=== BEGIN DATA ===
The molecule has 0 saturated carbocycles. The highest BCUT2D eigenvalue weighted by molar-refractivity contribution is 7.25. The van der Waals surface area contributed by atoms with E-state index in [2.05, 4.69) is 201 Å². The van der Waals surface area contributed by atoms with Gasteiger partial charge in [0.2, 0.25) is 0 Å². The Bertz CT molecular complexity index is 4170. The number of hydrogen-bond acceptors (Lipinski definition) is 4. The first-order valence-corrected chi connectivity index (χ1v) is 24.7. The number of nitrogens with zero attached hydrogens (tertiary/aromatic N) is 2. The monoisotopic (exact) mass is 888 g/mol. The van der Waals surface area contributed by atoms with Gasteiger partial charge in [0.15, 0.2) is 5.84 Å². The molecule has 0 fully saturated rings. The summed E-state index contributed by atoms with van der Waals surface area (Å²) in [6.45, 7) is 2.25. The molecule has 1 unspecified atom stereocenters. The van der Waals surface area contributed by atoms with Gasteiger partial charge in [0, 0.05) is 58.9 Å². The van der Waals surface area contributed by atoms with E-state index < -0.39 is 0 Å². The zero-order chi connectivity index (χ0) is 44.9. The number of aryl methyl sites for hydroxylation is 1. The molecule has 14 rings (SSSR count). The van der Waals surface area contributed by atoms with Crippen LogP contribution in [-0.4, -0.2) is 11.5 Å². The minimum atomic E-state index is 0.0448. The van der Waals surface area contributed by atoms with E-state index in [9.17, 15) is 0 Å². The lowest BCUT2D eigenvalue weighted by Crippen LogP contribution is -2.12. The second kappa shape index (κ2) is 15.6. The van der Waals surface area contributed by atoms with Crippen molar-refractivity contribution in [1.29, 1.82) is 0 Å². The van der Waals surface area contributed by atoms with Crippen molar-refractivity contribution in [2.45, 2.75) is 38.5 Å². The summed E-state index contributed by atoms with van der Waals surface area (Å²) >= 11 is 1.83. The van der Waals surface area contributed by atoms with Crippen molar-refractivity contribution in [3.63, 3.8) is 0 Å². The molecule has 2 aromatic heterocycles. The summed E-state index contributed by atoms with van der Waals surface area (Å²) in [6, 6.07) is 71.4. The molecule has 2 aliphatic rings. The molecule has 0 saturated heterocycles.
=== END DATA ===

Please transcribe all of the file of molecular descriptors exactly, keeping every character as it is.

The molecule has 0 saturated carbocycles. The highest BCUT2D eigenvalue weighted by molar-refractivity contribution is 7.25. The van der Waals surface area contributed by atoms with E-state index in [2.05, 4.69) is 201 Å². The van der Waals surface area contributed by atoms with Gasteiger partial charge in [0.2, 0.25) is 0 Å². The Bertz CT molecular complexity index is 4170. The number of hydrogen-bond acceptors (Lipinski definition) is 4. The first-order valence-corrected chi connectivity index (χ1v) is 24.7. The number of nitrogens with zero attached hydrogens (tertiary/aromatic N) is 2. The monoisotopic (exact) mass is 888 g/mol. The van der Waals surface area contributed by atoms with Gasteiger partial charge in [0.15, 0.2) is 5.84 Å². The molecule has 0 fully saturated rings. The summed E-state index contributed by atoms with van der Waals surface area (Å²) in [6.45, 7) is 2.25. The molecule has 1 unspecified atom stereocenters. The van der Waals surface area contributed by atoms with Gasteiger partial charge in [0, 0.05) is 58.9 Å². The van der Waals surface area contributed by atoms with E-state index < -0.39 is 0 Å². The zero-order chi connectivity index (χ0) is 44.9. The number of aryl methyl sites for hydroxylation is 1. The molecule has 14 rings (SSSR count). The van der Waals surface area contributed by atoms with Crippen LogP contribution in [-0.4, -0.2) is 11.5 Å². The minimum atomic E-state index is 0.0448. The van der Waals surface area contributed by atoms with E-state index in [9.17, 15) is 0 Å². The lowest BCUT2D eigenvalue weighted by Crippen LogP contribution is -2.12. The second kappa shape index (κ2) is 15.6. The van der Waals surface area contributed by atoms with Crippen molar-refractivity contribution in [1.29, 1.82) is 0 Å². The van der Waals surface area contributed by atoms with Crippen molar-refractivity contribution in [2.45, 2.75) is 38.5 Å². The summed E-state index contributed by atoms with van der Waals surface area (Å²) >= 11 is 1.83. The van der Waals surface area contributed by atoms with Crippen molar-refractivity contribution in [3.63, 3.8) is 0 Å². The molecule has 2 aromatic heterocycles. The summed E-state index contributed by atoms with van der Waals surface area (Å²) in [6, 6.07) is 71.4. The molecule has 2 aliphatic rings. The molecule has 0 saturated heterocycles.